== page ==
Plaintiffs allege that the seizure of the camera was wrongful; that the seizure and conditioned offers of release of the camera by defendants constituted a wrongful "prior restraint" under Near v. Minnesota, 283 U.S. 697, 51 S. Ct. 625, 75 L. Ed. 1357 (1931) and similar cases; that the comments of the police officers since the event, in the radio interview and in their affidavits, are threats of intention in the future to engage in similar activities, which threats have a "chilling effect" on the plaintiffs' exercise of their constitutionally protected rights of free speech and free press. Dombrowski v. Pfister, 380 U.S. 479, 85 S. Ct. 1116, 14 L. Ed. 2d 22 (1965).
*637 Based upon the above facts plaintiffs claim that an actual controversy requiring judicial declaration of rights exists between the parties on the issue of whether defendants violated plaintiffs' constitutional rights.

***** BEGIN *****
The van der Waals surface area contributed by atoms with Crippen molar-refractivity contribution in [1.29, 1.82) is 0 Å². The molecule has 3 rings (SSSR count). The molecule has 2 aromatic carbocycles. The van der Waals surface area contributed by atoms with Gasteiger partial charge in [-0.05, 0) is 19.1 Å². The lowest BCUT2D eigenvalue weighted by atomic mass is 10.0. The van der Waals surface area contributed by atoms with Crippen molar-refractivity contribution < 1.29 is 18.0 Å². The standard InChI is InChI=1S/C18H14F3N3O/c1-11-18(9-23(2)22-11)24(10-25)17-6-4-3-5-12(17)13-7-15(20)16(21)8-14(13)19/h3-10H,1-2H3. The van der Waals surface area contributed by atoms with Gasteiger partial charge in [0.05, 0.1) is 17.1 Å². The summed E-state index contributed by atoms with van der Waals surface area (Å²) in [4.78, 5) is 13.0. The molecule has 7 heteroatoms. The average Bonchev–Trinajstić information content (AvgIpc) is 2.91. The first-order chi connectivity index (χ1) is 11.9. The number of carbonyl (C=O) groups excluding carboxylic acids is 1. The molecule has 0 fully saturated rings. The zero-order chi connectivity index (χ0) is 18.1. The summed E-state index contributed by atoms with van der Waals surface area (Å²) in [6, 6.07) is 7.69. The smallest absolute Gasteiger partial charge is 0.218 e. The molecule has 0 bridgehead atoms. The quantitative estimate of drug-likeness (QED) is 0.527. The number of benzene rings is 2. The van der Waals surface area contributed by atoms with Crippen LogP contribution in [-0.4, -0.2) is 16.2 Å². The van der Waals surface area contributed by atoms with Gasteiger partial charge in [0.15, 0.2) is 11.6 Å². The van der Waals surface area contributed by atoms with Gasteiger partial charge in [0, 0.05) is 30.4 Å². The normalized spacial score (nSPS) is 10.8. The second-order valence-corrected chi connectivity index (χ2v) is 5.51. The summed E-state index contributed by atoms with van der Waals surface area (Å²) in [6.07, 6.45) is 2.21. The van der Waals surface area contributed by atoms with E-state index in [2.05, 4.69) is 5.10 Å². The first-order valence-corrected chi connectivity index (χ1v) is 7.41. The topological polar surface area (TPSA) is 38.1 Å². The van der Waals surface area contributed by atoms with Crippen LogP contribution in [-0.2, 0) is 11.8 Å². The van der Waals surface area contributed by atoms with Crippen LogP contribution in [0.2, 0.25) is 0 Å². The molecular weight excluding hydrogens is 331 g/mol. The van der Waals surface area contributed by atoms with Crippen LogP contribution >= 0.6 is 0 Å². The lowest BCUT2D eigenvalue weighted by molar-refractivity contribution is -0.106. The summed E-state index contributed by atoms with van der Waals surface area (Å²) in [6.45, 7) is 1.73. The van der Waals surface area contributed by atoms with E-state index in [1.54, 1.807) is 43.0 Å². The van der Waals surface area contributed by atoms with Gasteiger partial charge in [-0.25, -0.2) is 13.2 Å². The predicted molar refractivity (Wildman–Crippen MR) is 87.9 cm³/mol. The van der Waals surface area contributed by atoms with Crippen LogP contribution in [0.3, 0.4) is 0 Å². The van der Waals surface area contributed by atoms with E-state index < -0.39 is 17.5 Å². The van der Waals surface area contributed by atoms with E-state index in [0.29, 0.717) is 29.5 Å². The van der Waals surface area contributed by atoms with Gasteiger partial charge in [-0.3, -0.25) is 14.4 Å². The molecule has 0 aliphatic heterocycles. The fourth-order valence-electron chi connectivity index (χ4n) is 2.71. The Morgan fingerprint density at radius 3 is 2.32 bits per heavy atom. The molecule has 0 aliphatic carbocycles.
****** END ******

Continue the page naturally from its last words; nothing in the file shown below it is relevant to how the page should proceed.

The basic response of defendants is that there is no existing case or controversy for two reasons: first, there was no prior restraint because the film was never reviewed and there is no threat of future review; second, the seizure and holding of the camera was an isolated incident, not shown to be part of a policy or pattern of activity of either defendants or other members of the police department. The lack of an existing case or controversy, it is argued, deprives this court of jurisdiction since federal courts cannot issue advisory opinions. United States Constitution, Art. III, § 2. Alabama State Fed. of Labor etc. v. McAdory, 325 U.S. 450, 461, 65 S. Ct. 1384, 89 L. Ed. 1725 (1945). Defendants also argue that their later comments over the Radio Station should be viewed as part of the original incident and there is, thus, no threat of future constitutional violations and no right to or need for the relief requested. Finally, it is contended that the difficulty or impossibility of framing an injunctive order or declaratory judgment in this case consistent with Rule 65(d) of the Fed.R.Civ.P., makes that relief requested inappropriate. The court is satisfied from all the facts and from reading the transcript of the Radio Station interview that there exists a case or controversy here and that the court has jurisdiction to render a declaratory judgment.